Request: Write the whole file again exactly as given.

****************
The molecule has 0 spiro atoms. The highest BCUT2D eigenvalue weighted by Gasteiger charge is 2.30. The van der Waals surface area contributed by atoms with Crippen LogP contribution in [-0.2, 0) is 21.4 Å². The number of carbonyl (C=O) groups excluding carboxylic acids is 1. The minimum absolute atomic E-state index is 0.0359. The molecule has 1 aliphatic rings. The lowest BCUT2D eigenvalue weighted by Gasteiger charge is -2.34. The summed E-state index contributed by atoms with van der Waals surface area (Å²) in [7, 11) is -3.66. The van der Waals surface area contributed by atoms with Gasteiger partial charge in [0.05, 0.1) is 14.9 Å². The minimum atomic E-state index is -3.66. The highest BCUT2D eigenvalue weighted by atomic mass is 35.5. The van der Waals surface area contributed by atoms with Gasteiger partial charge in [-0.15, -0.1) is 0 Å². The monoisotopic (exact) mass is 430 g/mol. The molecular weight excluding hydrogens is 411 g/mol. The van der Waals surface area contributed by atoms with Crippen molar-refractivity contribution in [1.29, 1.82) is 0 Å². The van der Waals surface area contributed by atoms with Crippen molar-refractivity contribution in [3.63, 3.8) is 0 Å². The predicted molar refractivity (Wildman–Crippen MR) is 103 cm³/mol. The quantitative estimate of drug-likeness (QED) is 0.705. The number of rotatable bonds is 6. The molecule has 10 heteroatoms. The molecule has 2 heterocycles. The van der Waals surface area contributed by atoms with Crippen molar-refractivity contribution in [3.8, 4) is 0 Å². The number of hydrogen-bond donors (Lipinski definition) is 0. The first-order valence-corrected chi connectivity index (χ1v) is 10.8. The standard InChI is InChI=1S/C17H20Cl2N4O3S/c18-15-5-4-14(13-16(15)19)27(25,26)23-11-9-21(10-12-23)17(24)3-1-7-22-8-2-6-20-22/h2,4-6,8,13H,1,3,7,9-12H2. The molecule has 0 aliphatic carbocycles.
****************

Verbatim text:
The molecule has 0 spiro atoms. The highest BCUT2D eigenvalue weighted by Gasteiger charge is 2.30. The van der Waals surface area contributed by atoms with Crippen LogP contribution in [-0.2, 0) is 21.4 Å². The number of carbonyl (C=O) groups excluding carboxylic acids is 1. The minimum absolute atomic E-state index is 0.0359. The molecule has 1 aliphatic rings. The lowest BCUT2D eigenvalue weighted by Gasteiger charge is -2.34. The summed E-state index contributed by atoms with van der Waals surface area (Å²) in [7, 11) is -3.66. The van der Waals surface area contributed by atoms with Gasteiger partial charge in [0.05, 0.1) is 14.9 Å². The minimum atomic E-state index is -3.66. The highest BCUT2D eigenvalue weighted by atomic mass is 35.5. The van der Waals surface area contributed by atoms with Gasteiger partial charge in [-0.15, -0.1) is 0 Å². The monoisotopic (exact) mass is 430 g/mol. The molecular weight excluding hydrogens is 411 g/mol. The van der Waals surface area contributed by atoms with Crippen molar-refractivity contribution in [1.29, 1.82) is 0 Å². The van der Waals surface area contributed by atoms with Crippen molar-refractivity contribution in [3.63, 3.8) is 0 Å². The predicted molar refractivity (Wildman–Crippen MR) is 103 cm³/mol. The quantitative estimate of drug-likeness (QED) is 0.705. The number of rotatable bonds is 6. The molecule has 10 heteroatoms. The molecule has 2 heterocycles. The van der Waals surface area contributed by atoms with Crippen molar-refractivity contribution in [3.8, 4) is 0 Å². The number of hydrogen-bond donors (Lipinski definition) is 0. The first-order valence-corrected chi connectivity index (χ1v) is 10.8. The standard InChI is InChI=1S/C17H20Cl2N4O3S/c18-15-5-4-14(13-16(15)19)27(25,26)23-11-9-21(10-12-23)17(24)3-1-7-22-8-2-6-20-22/h2,4-6,8,13H,1,3,7,9-12H2. The molecule has 0 aliphatic carbocycles.